Thursday, May 17, 2012

"The Good Earth" by Pearl S. Buck

I finished this a few weeks ago, and I'm surprised I forgot to write about this book because I loved it.  I had read it before in high school, I believe.  It had been several months since I had hosted book club so I volunteered and selected The Good Earth.

The story follows the life of Wang Lung, a poor Chinese farmer living near the Yangtze River.  The story begins at the nineteenth century draws to a close.  Wang Lung lives alone with his father and scrapes by the best he can working the land.  He loves the land.

In the first chapter Wang Lung is preparing to meet O-lan, the slave of wealthy land owners in the village, whom his father had paid for to be his son's bride.  She comes home with him and they work the land together. She bears children and they become more prosperous.  Then a drought comes and they are starving and destitute. They even kill Wang Lung's beloved ox for food.  On the brink of death Wang Lung decides to take his family south, where it is rumored that there is abundant food.  O-lan sells their furniture and they later buy tickets for the train that takes them to a new city.  O-lan and the three children survive day-to-day by begging off the wealthy passersby while Wang Lung pulls rickshaws.

At this time China is in the middle of a revolution, and the wealthy are forced to leave the city.  A house of a rich family is raided by the poverty-stricken and Wang Lung and O-lan obtain enough money to go home and begin farming.  Wang Lung is able to buy more land and becomes quite prosperous, hiring men to labor over his land for him.  Even when flood ruins all the neighboring farms, Wang Lung is prepared and able to feed his family and continue to gain riches.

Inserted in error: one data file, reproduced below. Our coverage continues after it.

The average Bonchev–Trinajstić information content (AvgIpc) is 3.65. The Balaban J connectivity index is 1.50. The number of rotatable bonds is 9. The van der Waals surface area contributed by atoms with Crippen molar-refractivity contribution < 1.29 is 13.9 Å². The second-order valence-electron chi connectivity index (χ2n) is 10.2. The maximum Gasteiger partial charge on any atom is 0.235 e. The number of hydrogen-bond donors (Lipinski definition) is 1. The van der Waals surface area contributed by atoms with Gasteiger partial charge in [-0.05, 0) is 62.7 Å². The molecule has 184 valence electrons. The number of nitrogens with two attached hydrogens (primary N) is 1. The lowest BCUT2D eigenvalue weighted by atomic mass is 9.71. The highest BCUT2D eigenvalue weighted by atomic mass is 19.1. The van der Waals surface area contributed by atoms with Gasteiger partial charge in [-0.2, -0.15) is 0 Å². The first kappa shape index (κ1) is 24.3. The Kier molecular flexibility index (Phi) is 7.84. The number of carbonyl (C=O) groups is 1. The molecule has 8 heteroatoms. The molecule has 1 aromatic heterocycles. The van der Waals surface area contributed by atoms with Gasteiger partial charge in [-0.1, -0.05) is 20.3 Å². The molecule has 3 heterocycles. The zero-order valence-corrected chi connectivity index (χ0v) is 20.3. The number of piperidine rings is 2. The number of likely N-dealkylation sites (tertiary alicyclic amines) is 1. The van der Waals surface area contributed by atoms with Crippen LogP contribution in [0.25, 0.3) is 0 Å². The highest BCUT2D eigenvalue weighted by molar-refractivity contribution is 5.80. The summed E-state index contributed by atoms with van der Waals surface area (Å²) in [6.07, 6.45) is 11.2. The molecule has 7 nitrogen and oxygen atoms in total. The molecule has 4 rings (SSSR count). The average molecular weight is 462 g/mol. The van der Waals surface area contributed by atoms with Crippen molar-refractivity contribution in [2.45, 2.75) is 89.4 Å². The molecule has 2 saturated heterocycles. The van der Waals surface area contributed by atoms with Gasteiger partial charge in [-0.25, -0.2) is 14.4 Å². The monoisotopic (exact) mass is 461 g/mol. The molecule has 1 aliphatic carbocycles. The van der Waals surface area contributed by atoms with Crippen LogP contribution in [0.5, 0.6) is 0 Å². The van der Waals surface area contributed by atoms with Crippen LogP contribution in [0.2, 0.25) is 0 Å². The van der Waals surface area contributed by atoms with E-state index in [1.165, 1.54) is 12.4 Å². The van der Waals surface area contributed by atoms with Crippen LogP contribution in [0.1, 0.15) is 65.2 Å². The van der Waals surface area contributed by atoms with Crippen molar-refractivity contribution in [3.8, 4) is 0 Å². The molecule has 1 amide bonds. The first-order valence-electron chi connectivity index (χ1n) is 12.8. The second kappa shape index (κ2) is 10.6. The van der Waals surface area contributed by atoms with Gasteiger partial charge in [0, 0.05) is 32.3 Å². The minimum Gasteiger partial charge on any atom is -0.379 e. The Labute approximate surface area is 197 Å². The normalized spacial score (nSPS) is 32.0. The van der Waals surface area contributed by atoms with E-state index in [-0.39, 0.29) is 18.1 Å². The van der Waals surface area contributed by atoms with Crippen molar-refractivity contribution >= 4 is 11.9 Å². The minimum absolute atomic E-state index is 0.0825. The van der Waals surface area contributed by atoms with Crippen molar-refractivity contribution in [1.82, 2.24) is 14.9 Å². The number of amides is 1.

A well-to-do man who cannot work the land for the floods becomes an idle man, and soon Wang Lung finds himself in the company of a woman named Lotus Blossom who works in a brothel.  He brings her home as his concubine.

With time Wang Lung becomes so wealthy he purchases all the land of the great, wealthy family from which his father purchased O-lan, and the house the family had vacated during bad times.  But he missed the land, and his sons prefer wealth to land.

This is one of my favorite stories.  The cultural differences force one to think beyond the realm of experience to discover the human similarities shared with Buck's characters.

For the book club meeting I prepared some orange chicken and white rice, red-dyed hard-boiled eggs and some fortune cookies from the store.  My brother-in-law served a Mandarin speaking LDS mission in California and I borrowed some knick-knacks to adorn the table.  I wish I had thought to bring my camera, because I impressed myself with the display.

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